Bayor extends his analysis beyond the role of race in Atlanta's spatial growth to look at discrimination in the provision of city services, including the siting of parks and playgrounds, the lack of African-American access to municipal health care, the slow pace of desegregation of the city's police and fire departments, and the location of rapid rail transit in black neighborhoods. One of Bayor's major contributions is the extent to which he conveys the notion that in all of these areas, Atlanta continues to suffer from the legacy of past discrimination. Like the roads that were not built to avoid connecting certain neighborhoods, the now desegregated city hospital retains a physical structure designed to accommodate the separation of the races, including a redundant layout of dual emergency rooms, admitting areas, and wards. There are few parks in the traditionally African-American sections of the city, and the issue of race continues to tear at the city's fire and police departments as they struggle to undo the effects of years of systematic discrimination. In all of these areas, Bayor documents the important role of race in formulating city policies. In Bayor's analysis, race is such a potent factor that even under an African-American administration in which discrimination against African Americans in hiring in the city's police and fire departments is no longer standard policy, the city nonetheless finds itself expending considerable resources in its efforts to redress the effects of decades of past discrimination. According to Bayor, the implementation of Affirmative Action policies in hiring and promotion procedures to address the inequalities resulting from the earlier race-based policies which initially excluded African Americans from these jobs, segregated them within the bureaus once hired and then failed to promote them in sufficient numbers ultimately "led to a hostile white reaction" which continues to divide the departments and the city as a whole. (p. 187)
Bayor also offers a compelling analysis of the way in which racial issues affected Atlanta's public education system. Documenting the growth of a separate but equal system of dual education that was clearly not equal, Bayor shows how city officials resisted desegregation by moving slowly and engaging in only token desegregation. In addition, Bayor describes how school officials missed the opportunity to use neighborhood schools as a means of supporting mixed-race neighborhoods, even in one case when that was the expressed desire of many of the neighborhood's white inhabitants. Instead, the desegregation policies of the school board served to hasten white flight out of certain neighborhoods and to concentrate students in predominantly single race schools through the selective use of student transfer procedures. The end result of this process was a resegregation of Atlanta's schools under the guise of a desegregation plan, a situation which continues to affect Atlantans today and demonstrates the extent to which race still influences the growth and development of the city.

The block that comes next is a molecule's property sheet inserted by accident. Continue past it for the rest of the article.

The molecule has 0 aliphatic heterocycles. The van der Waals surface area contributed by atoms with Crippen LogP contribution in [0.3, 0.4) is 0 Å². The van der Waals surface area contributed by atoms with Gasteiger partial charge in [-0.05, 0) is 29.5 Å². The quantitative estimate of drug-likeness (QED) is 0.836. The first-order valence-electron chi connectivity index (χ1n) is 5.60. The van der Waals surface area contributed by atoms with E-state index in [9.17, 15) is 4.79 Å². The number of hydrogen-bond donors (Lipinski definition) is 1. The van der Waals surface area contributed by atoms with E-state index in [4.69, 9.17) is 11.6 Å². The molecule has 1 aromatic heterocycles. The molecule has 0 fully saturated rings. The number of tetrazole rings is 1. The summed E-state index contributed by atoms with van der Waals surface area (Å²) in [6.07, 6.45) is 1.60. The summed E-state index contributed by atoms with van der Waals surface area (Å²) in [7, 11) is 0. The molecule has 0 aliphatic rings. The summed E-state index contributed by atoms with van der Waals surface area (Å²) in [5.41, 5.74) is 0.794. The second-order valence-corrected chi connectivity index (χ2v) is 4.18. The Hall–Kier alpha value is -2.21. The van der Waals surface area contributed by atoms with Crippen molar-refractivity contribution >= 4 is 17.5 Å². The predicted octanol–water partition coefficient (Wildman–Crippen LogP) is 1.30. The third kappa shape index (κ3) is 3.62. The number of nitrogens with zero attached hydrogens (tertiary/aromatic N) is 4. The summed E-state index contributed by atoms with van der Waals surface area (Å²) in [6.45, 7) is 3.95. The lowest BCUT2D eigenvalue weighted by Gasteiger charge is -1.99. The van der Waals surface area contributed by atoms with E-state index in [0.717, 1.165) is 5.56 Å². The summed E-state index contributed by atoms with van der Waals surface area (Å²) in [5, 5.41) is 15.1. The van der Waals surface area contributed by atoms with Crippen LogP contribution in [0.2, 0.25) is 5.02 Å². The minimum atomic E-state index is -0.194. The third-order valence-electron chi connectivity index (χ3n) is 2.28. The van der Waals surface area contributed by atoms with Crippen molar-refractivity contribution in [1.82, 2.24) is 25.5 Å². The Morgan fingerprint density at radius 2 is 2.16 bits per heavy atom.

Overall Bayor's analysis is clear and convincing. By using a wide variety of primary sources, including extensive use of oral interviews, Bayor insightfully conveys the important role race played, and continues to play, in the shaping of Atlanta. The maps, tables and illustrations help illuminate his argument, though the inclusion of even more maps would have been helpful. Well-written and analytically engaging, Race & the Shaping of Twentieth Century Atlanta makes a substantial contribution toward developing a broader understanding of the importance of race in the planning, development and administration of twentieth-century urban America and will prove valuable reading for historians of African America, city planners, urban historians and anyone else who is interested in understanding the complexity of the forces at work in American cities, and how at least one American city has come to be the way it is.
Steven J. Hoffman Southeast Missouri State University
|Printer friendly Cite/link Email Feedback|
|Author:||Hoffman, Steven J.|
|Publication:||Journal of Social History|
|Article Type:||Book Review|
|Date:||Jun 22, 1998|
|Previous Article:||"What Nature Suffers to Groe": Life, Labor and Landscape on the Georgia Coast, 1680-1920.|
|Next Article:||Schooling in the New South: Pedagogy, Self, and Society in North Carolina, 1880-1920.|